Creating an inclusive workplace culture in the age of hybrid

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Article by Sheri Hughes, UK D&I Director, Michael Page

The month of September saw many across the UK formally returning to the office en masse.

With the lifting of restrictions, footfall in our cities skyrocketed, with data showing that the London Underground had seen their busiest rush hour since the pandemic began.

Plenty of workers felt positive about the return to office, with some of our recent research showing that they were happy (26 per cent) and excited (22 per cent) ahead of their first day back. However, our research also found that 27 per cent of workers are concerned that they will have less time for themselves as the demand to return to physical office increases.

What most businesses are now finding is that there is no ‘one size fits all’ approach to hybrid working. With so many factors impacting employees’ newfound need for flexibility, from changing childcare schedules to increased living distance from the office, some businesses may find that it’s difficult to get their teams together regularly in person.

This creates a challenge for companies, especially when it comes to fostering an inclusive workplace culture. Getting the right balance can be tricky when navigating both the positives and the drawbacks of hybrid working. Without the same equal opportunities for in-person bonding and networking, businesses need to find new ways to maintain a strong company culture that puts an emphasis on equity.

Tackle proximity bias early on

One area organisations should look out for in the early days of hybrid working is how to avoid falling foul of proximity bias. Businesses are now finding that their employees will want different volumes of office-based working. For example, working parents may find childcare easier to navigate when they are able to work flexibly. However, the lack of in-person visibility could mean their opportunities for progression and pay rises are negatively impacted if there aren’t policies in place to mitigate proximity bias.

To create equal opportunities across the board for office based and remote workers, businesses should look to educate managers on proximity bias and encourage them to seek out time for ad-hoc check-ins with remote team members on a weekly basis. As well as enabling them to connect on a more personal level, this could also be an opportunity to share feedback and praise.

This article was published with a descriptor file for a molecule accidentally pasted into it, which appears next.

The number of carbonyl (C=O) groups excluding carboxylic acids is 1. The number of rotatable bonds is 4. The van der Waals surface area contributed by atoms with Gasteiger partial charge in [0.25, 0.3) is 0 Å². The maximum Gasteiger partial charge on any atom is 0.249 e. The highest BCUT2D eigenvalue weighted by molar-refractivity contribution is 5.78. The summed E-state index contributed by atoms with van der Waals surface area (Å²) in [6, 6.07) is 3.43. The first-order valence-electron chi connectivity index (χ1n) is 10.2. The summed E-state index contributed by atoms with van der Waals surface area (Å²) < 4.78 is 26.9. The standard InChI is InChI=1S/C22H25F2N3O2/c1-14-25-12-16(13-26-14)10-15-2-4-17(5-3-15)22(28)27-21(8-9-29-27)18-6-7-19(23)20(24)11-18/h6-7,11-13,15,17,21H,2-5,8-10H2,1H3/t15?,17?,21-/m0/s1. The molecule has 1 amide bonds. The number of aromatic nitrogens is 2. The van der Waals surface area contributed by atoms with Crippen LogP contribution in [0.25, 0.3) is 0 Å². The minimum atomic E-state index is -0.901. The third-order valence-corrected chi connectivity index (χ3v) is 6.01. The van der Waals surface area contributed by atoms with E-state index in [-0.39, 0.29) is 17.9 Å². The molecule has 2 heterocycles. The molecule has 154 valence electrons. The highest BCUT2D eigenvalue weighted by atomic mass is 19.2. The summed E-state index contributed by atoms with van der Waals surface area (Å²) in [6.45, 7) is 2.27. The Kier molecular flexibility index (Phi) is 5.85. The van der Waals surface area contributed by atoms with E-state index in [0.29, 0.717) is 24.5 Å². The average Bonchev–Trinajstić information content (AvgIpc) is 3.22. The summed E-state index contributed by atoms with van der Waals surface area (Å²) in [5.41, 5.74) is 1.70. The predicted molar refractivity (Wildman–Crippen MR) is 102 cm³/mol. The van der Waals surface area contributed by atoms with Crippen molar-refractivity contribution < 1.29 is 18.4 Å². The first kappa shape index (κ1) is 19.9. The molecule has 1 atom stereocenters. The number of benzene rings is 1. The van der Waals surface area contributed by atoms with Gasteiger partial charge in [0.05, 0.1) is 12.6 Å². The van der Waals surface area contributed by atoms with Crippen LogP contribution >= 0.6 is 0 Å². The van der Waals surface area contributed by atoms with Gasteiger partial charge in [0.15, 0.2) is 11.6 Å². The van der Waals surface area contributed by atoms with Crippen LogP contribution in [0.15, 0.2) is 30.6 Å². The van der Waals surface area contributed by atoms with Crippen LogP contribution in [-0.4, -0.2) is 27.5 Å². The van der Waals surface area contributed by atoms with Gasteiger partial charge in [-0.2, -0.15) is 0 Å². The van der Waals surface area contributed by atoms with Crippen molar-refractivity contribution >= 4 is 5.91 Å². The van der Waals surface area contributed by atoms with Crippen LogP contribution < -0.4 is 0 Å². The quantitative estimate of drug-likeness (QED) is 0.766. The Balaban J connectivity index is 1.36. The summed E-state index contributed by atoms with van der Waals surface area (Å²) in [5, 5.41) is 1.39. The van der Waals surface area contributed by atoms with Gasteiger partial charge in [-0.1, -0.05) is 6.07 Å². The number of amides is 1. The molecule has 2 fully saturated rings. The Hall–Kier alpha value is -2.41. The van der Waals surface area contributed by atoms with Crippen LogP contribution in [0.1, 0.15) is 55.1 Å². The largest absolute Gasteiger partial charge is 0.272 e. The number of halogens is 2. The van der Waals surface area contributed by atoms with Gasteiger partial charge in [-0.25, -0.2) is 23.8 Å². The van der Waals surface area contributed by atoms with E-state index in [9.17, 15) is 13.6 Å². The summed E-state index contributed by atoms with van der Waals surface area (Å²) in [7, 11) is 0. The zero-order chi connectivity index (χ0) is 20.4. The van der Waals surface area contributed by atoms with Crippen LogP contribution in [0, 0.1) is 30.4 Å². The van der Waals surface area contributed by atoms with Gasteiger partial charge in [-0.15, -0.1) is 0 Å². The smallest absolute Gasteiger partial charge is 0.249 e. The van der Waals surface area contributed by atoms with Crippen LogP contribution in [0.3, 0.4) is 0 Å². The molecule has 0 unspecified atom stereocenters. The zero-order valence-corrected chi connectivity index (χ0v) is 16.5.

Appoint a representative for those working remotely

A key drawback of hybrid working is the disparity in communication, and access to information and resource, between those working from the office and those working remotely. To combat this, each team should designate a member to act as a representative for those not in the office. For example, ensuring that all in-person team meetings are also made accessible for those in virtual attendance. Furthermore, the representative could be responsible for making sure meeting notes, employee resources and team information are accessible for all. This ensures that the full team feels as though they are heard and can contribute in a meaningful way.

Regular employee temperature checks

To ensure DE&I policies are working for everyone, employers should regularly engage with employees and ask for feedback in the early days of a new hybrid working policy. According to recent research, organisations that effectively manage the transition to a hybrid work environment can boost inclusion by 24%. Understanding employees’ views on what is working well and what isn’t is key to this. A simple way to do so is to survey the workforce on a regular basis on a range of issues. This perspective can help to identify the areas where there needs to be greater inclusivity.

In an increasingly competitive jobs market, it’s not enough to talk the talk on DE&I, businesses must demonstrate the tangible ways that they are maintaining an inclusive company culture. While we are all still learning and navigating our way through this new way of working, implementing some of these changes can give businesses a head start in tackling the comparative disadvantages faced by those working remotely and create a more equitable and inclusive company culture.

Sheri HughesAbout the author

Sheri joined PageGroup in December 2002 as a consultant and then progressed to manager and associate director by successfully managing regional UK offices.  In January 2015 she moved across into the Diversity & Inclusion team and was promoted to UK D&I Director.  Since then PageGroup’s D&I agenda has gone from strength to strength.  In 2018 alone, they were the first recruitment company to achieve: Times Top 50 Employers for Women, Stonewall Top 100 and BITC Gold Award for the Gender benchmark.

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